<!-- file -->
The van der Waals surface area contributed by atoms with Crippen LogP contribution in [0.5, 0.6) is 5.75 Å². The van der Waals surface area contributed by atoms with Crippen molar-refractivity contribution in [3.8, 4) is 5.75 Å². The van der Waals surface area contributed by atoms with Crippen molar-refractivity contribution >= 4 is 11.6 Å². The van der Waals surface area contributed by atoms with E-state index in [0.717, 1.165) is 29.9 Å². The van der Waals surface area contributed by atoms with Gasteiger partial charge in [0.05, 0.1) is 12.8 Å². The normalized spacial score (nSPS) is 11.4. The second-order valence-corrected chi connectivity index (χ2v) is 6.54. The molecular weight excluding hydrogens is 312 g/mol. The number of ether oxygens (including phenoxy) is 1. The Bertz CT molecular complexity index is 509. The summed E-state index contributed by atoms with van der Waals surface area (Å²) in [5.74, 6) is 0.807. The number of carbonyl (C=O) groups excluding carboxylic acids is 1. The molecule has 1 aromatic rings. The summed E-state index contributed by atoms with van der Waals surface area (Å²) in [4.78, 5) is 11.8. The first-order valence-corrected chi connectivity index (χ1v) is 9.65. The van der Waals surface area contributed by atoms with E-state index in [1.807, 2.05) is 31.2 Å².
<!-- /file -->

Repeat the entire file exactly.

The van der Waals surface area contributed by atoms with Crippen LogP contribution in [0.5, 0.6) is 5.75 Å². The van der Waals surface area contributed by atoms with Crippen molar-refractivity contribution in [3.8, 4) is 5.75 Å². The van der Waals surface area contributed by atoms with Crippen molar-refractivity contribution >= 4 is 11.6 Å². The van der Waals surface area contributed by atoms with E-state index in [0.717, 1.165) is 29.9 Å². The van der Waals surface area contributed by atoms with Gasteiger partial charge in [0.05, 0.1) is 12.8 Å². The normalized spacial score (nSPS) is 11.4. The second-order valence-corrected chi connectivity index (χ2v) is 6.54. The molecular weight excluding hydrogens is 312 g/mol. The number of ether oxygens (including phenoxy) is 1. The Bertz CT molecular complexity index is 509. The summed E-state index contributed by atoms with van der Waals surface area (Å²) in [5.74, 6) is 0.807. The number of carbonyl (C=O) groups excluding carboxylic acids is 1. The molecule has 1 aromatic rings. The summed E-state index contributed by atoms with van der Waals surface area (Å²) in [4.78, 5) is 11.8. The first-order valence-corrected chi connectivity index (χ1v) is 9.65. The van der Waals surface area contributed by atoms with E-state index in [1.807, 2.05) is 31.2 Å².